The high life of Claire Denis
“That sounds stupid, I must say.” Holding court in front of a small group of journalists in a hotel room near Parc Monceau, Claire Denis is unafraid to give short shrift. Her perplexity is sometimes shaded, too, by pity for the earnest, sometimes prudish hacks seeking to untangle the mysteries of High Life, a sci-fi chamber piece that marks the director’s first English-language film.
Starring Robert Pattinson and Juliette Binoche as death-row prisoners sent on a deep-space mission to extract energy from a black hole, the film is by turn baffling and ambitious, gnomic and yet elemental in its laboratory-like focus on bodily urges – be they violent, sexual or both at once.
The esteem in which Denis is held proved insufficient to entice audiences in her native France, where the film – her most expensive to date – flopped last November. That fate was shared by her compatriot Jacques Audiard’s own debut in English, the western The Sisters Brothers, which screens at the Alliance Française French Film Festival this month alongside High Life.
European titans taking on genre pieces and Hollywood stars is nothing new, but Denis approached science fiction indirectly, more interested in the prison system than space. Her idea was simple: With the cost of incarceration and overcrowding on the rise, what if we used prisoners as guinea pigs, sending them to the stars with empty promises of dispensation upon their return? “It’s a different way to use them,” she says. “The film is all about recycling, you know?”
The poor journalist who is the current object of the director’s scorn has made the flip suggestion that we all end up in a black hole eventually – figuratively, if not literally. Denis is not having it. “I don’t think so,” she shoots back. “No, the characters go in a black hole but I’m not sure I will end up in a black hole. It depends what you mean by a black hole. If it’s a philosophical or metaphorical object, maybe. But a black hole exists, physically. Ending up in a black hole? I think it’s a joke.”
The filmmaker’s preference for the concrete over the abstracted marks her out as the practical, no-nonsense former assistant director (for Wim Wenders, Jim Jarmusch and others) that she is. A question about the metaphorical tools opened up by science fiction is met with a rundown of the research trips she undertook before shooting began: to an astrophysicist in Grenoble and to the “City of Stars” outside Moscow, the long-time home of Russia’s cosmonaut training program.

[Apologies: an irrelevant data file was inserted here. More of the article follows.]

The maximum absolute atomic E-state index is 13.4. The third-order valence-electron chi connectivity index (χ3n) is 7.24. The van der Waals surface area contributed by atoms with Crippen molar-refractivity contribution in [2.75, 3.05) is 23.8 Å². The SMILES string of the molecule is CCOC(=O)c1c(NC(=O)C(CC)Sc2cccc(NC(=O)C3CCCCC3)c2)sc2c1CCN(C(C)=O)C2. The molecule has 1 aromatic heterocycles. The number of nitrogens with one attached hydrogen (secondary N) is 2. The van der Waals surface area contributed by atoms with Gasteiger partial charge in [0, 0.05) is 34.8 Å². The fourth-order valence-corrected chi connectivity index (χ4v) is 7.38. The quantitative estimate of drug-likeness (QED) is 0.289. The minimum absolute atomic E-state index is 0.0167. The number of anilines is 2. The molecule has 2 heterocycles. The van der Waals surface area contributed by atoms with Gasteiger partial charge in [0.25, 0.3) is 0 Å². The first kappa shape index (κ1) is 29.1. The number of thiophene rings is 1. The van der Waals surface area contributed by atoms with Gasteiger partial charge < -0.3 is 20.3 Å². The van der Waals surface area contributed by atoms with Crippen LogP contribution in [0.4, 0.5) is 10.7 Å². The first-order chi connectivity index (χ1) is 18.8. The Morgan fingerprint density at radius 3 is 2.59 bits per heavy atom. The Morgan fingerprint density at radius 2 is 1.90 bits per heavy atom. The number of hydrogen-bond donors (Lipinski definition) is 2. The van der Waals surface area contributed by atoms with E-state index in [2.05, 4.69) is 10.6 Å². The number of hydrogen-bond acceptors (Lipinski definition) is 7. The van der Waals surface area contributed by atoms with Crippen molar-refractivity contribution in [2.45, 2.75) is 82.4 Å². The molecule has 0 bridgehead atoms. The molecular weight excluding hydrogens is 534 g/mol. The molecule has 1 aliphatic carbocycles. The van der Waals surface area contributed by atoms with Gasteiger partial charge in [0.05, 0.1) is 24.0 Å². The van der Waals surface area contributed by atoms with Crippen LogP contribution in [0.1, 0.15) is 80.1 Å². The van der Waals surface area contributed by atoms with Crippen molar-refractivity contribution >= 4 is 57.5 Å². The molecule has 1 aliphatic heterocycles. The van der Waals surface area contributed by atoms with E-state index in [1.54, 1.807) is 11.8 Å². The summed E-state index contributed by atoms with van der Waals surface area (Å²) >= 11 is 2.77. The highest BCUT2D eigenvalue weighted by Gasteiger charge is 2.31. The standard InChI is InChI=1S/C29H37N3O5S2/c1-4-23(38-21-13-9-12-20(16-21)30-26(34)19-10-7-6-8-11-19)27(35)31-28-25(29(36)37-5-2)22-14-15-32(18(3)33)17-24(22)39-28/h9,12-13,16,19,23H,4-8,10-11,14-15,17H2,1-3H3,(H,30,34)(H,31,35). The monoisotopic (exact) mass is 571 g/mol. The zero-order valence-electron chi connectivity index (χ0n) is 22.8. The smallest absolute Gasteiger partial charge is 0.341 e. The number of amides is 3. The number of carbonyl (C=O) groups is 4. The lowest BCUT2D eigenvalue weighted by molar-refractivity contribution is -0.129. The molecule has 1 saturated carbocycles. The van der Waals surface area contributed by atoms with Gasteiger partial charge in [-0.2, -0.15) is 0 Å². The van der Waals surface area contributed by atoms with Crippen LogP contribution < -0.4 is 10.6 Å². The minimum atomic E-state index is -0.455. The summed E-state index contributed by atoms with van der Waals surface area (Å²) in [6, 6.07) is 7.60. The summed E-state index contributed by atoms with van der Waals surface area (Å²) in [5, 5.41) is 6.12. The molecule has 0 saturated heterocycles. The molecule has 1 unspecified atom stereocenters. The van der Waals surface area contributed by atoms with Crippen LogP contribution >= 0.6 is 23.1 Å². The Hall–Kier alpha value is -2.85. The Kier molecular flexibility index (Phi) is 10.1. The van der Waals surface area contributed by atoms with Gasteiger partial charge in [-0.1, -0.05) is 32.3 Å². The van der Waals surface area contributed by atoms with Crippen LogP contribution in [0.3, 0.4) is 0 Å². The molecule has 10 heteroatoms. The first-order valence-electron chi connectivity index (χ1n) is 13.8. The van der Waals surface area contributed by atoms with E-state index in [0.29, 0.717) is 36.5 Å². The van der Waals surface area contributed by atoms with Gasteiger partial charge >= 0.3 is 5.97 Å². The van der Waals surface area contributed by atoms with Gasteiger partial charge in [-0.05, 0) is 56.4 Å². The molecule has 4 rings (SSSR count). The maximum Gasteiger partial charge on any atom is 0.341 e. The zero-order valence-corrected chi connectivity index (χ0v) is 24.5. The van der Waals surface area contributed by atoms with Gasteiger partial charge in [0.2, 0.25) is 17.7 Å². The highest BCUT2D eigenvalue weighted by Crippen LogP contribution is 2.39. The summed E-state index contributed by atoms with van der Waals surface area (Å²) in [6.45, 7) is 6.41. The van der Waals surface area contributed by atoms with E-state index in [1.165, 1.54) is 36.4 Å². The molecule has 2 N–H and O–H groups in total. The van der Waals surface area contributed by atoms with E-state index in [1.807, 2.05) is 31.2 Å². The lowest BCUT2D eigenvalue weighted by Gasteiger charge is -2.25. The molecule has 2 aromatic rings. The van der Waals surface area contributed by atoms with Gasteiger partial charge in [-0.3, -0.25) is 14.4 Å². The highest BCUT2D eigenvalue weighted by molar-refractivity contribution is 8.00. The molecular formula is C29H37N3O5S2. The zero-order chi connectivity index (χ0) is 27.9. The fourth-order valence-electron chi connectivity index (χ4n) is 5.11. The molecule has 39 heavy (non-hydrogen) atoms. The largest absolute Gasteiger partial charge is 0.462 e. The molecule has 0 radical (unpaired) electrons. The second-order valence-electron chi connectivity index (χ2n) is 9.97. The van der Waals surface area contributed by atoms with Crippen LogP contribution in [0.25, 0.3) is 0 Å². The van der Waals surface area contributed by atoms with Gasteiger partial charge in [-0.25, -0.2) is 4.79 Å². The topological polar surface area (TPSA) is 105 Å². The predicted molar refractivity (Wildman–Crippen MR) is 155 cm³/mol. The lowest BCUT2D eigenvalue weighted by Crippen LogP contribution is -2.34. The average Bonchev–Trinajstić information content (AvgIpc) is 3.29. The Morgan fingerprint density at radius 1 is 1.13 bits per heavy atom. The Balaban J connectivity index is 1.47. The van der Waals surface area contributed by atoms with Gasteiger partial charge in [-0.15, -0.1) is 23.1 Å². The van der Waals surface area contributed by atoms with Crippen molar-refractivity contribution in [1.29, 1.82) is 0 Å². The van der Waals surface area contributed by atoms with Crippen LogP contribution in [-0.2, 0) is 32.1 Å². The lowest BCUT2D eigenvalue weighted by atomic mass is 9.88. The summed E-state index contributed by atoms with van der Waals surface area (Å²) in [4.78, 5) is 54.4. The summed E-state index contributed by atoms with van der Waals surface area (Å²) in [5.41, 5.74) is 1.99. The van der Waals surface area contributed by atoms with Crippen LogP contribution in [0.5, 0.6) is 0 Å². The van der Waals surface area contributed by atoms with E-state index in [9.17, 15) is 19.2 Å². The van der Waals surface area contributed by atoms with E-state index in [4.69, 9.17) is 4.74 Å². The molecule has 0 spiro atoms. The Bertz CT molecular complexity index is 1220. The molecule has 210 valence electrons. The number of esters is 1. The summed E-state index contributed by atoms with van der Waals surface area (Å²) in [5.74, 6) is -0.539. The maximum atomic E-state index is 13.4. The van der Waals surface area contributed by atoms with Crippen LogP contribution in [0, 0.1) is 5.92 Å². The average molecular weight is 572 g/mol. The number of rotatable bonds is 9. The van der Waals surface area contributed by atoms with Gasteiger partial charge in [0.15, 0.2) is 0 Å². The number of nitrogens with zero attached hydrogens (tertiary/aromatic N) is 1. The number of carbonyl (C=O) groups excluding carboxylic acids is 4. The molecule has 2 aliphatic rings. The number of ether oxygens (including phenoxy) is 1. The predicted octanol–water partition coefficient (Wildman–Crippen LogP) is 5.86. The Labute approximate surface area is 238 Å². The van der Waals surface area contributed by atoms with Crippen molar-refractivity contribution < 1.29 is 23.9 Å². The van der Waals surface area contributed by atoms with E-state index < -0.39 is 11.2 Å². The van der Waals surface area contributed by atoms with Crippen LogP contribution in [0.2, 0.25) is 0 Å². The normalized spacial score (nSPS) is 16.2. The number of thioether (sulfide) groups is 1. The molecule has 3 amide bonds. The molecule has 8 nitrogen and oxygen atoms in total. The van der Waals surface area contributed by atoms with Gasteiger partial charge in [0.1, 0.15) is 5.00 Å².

The visit to Russia seemingly influenced the colour scheme adopted by Denis and her design team, which included the acclaimed Danish installation artist Ólafur Elíasson. Modelled after a jail, the spartan ship is all corn-gold yellows and browns, and the spectre of the great Russian filmmaker Andrei Tarkovsky looms large. “Solaris and Stalker are two great films that inspire lots of filmmakers,” Denis says. “Tarkovsky understood the metaphysical dimension of human beings on Earth, thinking about space and the universe. And time – that’s the craziest thing. What is time? Time does not exist.”
High Life flashes backwards and forwards in time with an admirable lack of signifiers, beginning with Pattinson alone on the ship attending to a newborn baby before skirting back to fill in what happened to the rest of the crew. Abrupt discursions to Earth show us a family walking a dog in the woods, a group of urchins hopping trains, and a journalist interviewing an academic about the morality of sending convicts into orbit.